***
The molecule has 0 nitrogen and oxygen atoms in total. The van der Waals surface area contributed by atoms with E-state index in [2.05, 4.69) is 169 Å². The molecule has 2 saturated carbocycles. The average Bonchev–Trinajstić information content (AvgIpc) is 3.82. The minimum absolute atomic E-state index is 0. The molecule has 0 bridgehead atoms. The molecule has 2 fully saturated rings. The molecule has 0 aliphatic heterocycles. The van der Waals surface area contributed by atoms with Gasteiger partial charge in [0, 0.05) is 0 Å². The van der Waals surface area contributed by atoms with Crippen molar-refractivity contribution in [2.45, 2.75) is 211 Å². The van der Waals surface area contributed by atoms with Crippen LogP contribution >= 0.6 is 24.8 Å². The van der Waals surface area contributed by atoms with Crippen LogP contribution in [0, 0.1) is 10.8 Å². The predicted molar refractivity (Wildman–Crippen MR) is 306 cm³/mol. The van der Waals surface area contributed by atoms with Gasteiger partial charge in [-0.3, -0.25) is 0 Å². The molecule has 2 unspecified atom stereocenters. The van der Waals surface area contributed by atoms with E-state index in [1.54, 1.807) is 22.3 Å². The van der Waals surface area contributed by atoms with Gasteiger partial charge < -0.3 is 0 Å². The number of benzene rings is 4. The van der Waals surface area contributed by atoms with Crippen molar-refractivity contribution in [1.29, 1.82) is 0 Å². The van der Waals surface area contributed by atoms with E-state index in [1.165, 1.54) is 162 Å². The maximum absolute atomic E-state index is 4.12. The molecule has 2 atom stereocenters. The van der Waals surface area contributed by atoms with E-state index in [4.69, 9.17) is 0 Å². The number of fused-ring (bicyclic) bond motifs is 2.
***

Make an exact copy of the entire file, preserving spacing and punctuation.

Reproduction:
The molecule has 0 nitrogen and oxygen atoms in total. The van der Waals surface area contributed by atoms with E-state index in [2.05, 4.69) is 169 Å². The molecule has 2 saturated carbocycles. The average Bonchev–Trinajstić information content (AvgIpc) is 3.82. The minimum absolute atomic E-state index is 0. The molecule has 0 bridgehead atoms. The molecule has 2 fully saturated rings. The molecule has 0 aliphatic heterocycles. The van der Waals surface area contributed by atoms with Gasteiger partial charge in [0, 0.05) is 0 Å². The van der Waals surface area contributed by atoms with Crippen molar-refractivity contribution in [2.45, 2.75) is 211 Å². The van der Waals surface area contributed by atoms with Crippen LogP contribution >= 0.6 is 24.8 Å². The van der Waals surface area contributed by atoms with Crippen LogP contribution in [0, 0.1) is 10.8 Å². The predicted molar refractivity (Wildman–Crippen MR) is 306 cm³/mol. The van der Waals surface area contributed by atoms with Gasteiger partial charge in [-0.3, -0.25) is 0 Å². The molecule has 2 unspecified atom stereocenters. The van der Waals surface area contributed by atoms with E-state index in [1.54, 1.807) is 22.3 Å². The van der Waals surface area contributed by atoms with Gasteiger partial charge < -0.3 is 0 Å². The number of benzene rings is 4. The van der Waals surface area contributed by atoms with Crippen molar-refractivity contribution in [1.29, 1.82) is 0 Å². The van der Waals surface area contributed by atoms with E-state index in [1.165, 1.54) is 162 Å². The maximum absolute atomic E-state index is 4.12. The molecule has 2 atom stereocenters. The van der Waals surface area contributed by atoms with E-state index in [4.69, 9.17) is 0 Å². The number of fused-ring (bicyclic) bond motifs is 2.